What is an Audit Plan?

What is an Audit Plan?

Audit plan or “the annual audit plan” is the list of audit engagements that the internal audit function conducts the audit activities or assurance service in the agreed period for the coming year. The result of defining risk assessment in the performing of audit universe and auditable activities will identify what and when of possible audit engagement should be audited.

The audit engagements could be included of key information/data such are GL account, essential business processes like key process related to revenue, expense, or fixed asset of the entities, initiative of products establishment, services function establishment, and compliance requirements by the entities.

The other key input in the audit plan are:

  1. Recurring Auditing: such is the requirement by the stated or the section governor of the type of the entities.
  2. Special initiative projects
  3. Direct request from audit committee or any top management’s concerns areas.

The annual audit plan should be prepared and divided into different audit functions such are audit plan for Operational, Financial and Compliance, and IT audit, Special Project, and Fraud Investigation. The in-charge of these types of annual audit plans should be allocated and managed to ensure that each audit engagement is completed based upon the agreed timeline in the financial year.

However, an annual audit plan by each of the audit functions would be performed or not while it is based upon the level of control maturity or the size of the entities whether those functions are mandatory to perform or not.

The audit committee or the CAE should be balanced whether which are the key risks in their business processes should be audited first and when to conduct it and what type of annual audit plan should be prepared for discussion and approval for implementation.

The annual audit plan is also including specifically the allocated resources, budget expenses, and also training schedule (if any) as a road map to complete the audit engagement at the end of the fiscal year. Sometimes, the audit engagement might change its schedule to be performed based on the re-considering by the CAE, or requested by the audit client and sometimes, because of the lack of staffing in the internal audit itself or any other reasons in the change in the audit plan performance, the senior management will inform to his/ her related internal auditor.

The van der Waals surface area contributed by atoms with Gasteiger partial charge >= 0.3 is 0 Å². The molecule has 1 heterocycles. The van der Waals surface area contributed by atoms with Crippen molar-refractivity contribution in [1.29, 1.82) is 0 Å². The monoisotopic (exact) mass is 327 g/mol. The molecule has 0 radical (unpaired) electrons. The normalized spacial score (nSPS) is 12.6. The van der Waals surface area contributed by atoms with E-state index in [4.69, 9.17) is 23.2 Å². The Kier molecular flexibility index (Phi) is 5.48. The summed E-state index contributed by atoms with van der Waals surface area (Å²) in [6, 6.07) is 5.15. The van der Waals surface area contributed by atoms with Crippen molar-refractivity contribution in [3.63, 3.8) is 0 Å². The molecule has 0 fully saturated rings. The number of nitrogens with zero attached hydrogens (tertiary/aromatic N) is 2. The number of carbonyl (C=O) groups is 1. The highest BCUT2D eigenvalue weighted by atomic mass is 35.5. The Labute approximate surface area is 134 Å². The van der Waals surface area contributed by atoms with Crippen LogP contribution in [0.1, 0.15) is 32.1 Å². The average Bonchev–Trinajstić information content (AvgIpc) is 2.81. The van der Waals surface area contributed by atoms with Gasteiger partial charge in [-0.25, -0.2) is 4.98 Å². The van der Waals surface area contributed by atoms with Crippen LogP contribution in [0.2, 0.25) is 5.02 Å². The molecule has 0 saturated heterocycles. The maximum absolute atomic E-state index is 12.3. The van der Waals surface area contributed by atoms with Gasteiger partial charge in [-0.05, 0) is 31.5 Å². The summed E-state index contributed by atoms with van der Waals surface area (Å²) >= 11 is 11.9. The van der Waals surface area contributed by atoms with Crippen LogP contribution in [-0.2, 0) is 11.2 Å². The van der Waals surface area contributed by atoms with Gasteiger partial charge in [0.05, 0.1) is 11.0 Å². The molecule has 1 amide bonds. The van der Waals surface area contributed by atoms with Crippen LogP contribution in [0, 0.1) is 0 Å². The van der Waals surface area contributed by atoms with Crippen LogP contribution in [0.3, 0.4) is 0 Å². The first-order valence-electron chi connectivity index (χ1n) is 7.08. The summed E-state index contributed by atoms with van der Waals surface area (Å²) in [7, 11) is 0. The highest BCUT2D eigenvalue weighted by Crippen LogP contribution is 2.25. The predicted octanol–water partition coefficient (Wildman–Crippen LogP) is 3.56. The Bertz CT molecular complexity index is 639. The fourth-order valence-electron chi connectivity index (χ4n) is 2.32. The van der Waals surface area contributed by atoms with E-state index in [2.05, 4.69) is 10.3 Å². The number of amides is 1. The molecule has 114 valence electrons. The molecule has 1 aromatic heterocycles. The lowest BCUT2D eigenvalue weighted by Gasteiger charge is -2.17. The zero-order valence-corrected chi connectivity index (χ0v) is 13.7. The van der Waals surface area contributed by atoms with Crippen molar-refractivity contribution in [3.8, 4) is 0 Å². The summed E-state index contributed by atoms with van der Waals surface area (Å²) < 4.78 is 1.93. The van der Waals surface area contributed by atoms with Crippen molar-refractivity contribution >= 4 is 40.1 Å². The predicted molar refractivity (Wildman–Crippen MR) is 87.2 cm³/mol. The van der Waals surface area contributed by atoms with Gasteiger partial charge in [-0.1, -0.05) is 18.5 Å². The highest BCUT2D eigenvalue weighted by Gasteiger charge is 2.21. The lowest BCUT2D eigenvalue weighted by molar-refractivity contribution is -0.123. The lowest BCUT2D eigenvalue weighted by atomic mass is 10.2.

It is based upon whether the size and complexity of the entities, the audit committee, or CAE should be involved in the process of preparing the audit plan to identify the auditable areas. This is also a good opportunity for the internal auditor to gather the business objectives for each of the business leaders to verify that whether their business objectives are reflected or aligned with the goal of entities or not.

This is a best practice that the completed annual audit plan should be informed to the involved business leaders at the beginning of the year by ensuring that there will be a cooperation with the line management and the agreed timing that does not interfere too much with the business operation.

After the notification or present the audit plan to the management to be audited in the next fiscal year, the internal auditor will notify the audited unit several days or weeks in advance about upcoming audit conduction. This will be done by sending out the Engagement Letter.

The multi-year audit plan is also recommended to be prepared in advance by including the strategic planning into the process. Normally, some CAEs prepare 5-year audit plans. The multi-year audit plan will be including the method, strategy related to recruiting new internal auditors, promotion, rotation program, and also competency needs.

    • The audit plan or “annual audit plan” should prepare based on the risk-based approaches.
    • Besides the key business processes related to operational risk, financial statement risks, and compliance is included, some auditable areas such are the requirement by the regulator, recurring audit engagement, some specified areas defined by the audit committer should be studied and included.
    • The audit plan should also be prepared to reflect the entity’s needs.